Committing To Child Survival: Progress Report 2013

Main Messages

Despite rapid progress in reducing child deaths since 1990, the world is still failing to renew the promise of survival for its most vulnerable citizens:

  • Global progress in reducing child deaths since 1990 has been very significant. The global rate of under-five mortality has roughly halved, from 90 deaths per 1,000 live births in 1990 to 48 per 1,000 in 2012. The estimated annual number of under-five deaths has fallen from 12.6 million to 6.6 million over the same period
  • Put another way, 17,000 fewer children die each day in 2012 than did in 1990 — thanks to more effective and affordable treatments, innovative ways of delivering critical interventions to the poor and excluded, and sustained political commitment. These and other vital child survival interventions have helped to save an estimated 90 million lives in the past 22 years
  • Encouragingly, the world is currently reducing under-five deaths faster than at any other time during the past two decades. The global annual rate of reduction has steadily accelerated since 1990-1995, when it stood at 1.2%, more than tripling to 3.9% in 2005-2012. Both sub-Saharan African regions — particularly Eastern and Southern Africa but also West and Central Africa — have seen a consistent acceleration in reducing under-five deaths, particularly since 2000. And all regions with the exception of West and Central Africa and sub-Saharan Africa as a whole have at least halved their rates of under-five mortality since 1990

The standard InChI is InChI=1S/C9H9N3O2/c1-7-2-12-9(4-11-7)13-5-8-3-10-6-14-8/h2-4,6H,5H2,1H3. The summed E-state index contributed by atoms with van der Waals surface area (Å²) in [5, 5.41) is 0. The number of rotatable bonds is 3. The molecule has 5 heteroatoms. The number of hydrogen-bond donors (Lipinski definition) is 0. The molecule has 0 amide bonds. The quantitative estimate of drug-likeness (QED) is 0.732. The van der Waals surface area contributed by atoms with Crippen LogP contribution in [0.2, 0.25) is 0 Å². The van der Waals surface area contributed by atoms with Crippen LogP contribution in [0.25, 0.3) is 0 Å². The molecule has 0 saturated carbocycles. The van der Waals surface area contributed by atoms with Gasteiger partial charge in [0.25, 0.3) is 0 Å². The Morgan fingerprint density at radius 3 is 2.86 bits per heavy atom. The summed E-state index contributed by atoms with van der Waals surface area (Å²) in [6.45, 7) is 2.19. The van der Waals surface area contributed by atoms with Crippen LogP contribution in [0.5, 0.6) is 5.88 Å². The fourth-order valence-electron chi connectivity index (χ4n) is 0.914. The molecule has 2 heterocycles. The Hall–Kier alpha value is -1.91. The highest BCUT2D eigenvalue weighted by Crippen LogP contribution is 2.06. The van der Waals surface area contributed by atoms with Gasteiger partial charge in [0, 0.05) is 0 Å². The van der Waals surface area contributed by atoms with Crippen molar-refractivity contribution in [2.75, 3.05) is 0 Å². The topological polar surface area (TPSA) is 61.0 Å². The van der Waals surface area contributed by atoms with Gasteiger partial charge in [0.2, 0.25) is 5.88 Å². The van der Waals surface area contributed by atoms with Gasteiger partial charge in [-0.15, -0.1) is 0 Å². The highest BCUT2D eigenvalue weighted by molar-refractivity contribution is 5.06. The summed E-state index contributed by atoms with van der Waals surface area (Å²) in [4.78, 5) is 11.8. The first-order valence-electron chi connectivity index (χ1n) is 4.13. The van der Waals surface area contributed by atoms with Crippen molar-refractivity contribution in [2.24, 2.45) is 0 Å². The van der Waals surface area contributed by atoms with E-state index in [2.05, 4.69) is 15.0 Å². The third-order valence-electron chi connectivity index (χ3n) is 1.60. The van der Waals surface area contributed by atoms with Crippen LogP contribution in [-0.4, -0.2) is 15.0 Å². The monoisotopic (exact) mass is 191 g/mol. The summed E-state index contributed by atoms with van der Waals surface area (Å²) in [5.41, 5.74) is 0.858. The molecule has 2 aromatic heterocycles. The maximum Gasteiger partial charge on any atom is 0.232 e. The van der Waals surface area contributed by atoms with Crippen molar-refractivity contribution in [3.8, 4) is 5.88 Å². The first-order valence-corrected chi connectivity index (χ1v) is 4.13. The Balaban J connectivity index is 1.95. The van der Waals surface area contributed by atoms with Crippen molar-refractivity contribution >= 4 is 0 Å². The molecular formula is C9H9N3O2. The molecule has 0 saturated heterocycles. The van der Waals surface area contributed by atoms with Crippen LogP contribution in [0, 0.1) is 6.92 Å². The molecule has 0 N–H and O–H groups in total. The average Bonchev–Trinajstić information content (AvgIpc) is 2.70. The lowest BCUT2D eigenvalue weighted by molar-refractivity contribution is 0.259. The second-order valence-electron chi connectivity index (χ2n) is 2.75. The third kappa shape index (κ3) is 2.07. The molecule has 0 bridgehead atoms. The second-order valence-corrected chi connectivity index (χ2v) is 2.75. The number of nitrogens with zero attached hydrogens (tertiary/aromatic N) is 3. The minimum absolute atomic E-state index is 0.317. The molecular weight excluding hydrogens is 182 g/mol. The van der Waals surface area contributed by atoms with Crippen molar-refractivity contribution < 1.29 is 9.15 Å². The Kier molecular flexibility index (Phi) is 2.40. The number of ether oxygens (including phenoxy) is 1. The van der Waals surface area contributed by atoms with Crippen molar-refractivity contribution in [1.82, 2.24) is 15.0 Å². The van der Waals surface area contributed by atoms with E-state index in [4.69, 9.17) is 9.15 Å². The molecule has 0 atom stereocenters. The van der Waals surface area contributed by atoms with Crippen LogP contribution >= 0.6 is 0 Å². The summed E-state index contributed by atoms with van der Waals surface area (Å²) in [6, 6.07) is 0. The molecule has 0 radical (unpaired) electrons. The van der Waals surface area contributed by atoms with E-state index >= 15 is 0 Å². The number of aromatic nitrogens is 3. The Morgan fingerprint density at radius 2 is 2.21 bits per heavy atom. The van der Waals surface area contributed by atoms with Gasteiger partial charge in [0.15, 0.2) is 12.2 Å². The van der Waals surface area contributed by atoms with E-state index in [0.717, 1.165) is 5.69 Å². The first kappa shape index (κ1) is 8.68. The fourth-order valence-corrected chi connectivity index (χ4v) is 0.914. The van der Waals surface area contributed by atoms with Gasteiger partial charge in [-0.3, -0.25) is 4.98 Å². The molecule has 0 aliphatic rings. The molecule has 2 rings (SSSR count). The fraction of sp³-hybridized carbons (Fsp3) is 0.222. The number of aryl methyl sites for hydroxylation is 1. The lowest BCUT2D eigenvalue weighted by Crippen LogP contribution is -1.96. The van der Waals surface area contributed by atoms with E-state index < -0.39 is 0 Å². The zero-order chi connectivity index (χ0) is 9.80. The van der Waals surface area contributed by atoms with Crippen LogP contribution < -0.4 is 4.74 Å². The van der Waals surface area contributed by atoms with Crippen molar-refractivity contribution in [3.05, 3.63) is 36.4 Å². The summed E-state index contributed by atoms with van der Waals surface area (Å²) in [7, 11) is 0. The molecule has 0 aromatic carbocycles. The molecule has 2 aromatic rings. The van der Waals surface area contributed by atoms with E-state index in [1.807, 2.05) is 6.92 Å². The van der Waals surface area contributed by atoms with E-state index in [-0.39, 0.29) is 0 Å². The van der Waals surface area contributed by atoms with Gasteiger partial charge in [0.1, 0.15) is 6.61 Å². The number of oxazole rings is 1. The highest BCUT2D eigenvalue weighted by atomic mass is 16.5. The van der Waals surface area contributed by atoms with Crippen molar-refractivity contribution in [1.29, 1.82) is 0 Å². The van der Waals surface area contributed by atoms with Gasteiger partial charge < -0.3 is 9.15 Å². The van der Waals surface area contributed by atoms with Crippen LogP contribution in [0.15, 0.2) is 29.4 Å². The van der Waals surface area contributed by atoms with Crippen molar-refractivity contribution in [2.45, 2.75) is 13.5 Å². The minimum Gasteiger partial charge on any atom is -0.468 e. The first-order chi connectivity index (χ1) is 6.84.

• Despite these gains, child survival remains an urgent concern. In 2012, around 6.6 million children died before their fifth birthday, at a rate of around 18,000 per day. And the risk of dying before age 5 varies enormously depending on where a child is born. In Luxembourg, the under-five mortality rate is just 2 deaths per 1,000 live births; in Sierra Leone, it is 182 per 1,000
  • Since 1990, 216 million children have died before their fifth birthday — more than the current total population of Brazil, the world’s fifth most populous country
  • Without faster progress on reducing preventable diseases, the world will not meet its child survival goal (MDG 4) until 2028 — 13 years after the deadline — and 35 million children will die between 2015 and 2028 who would otherwise have lived had we met the goal on time

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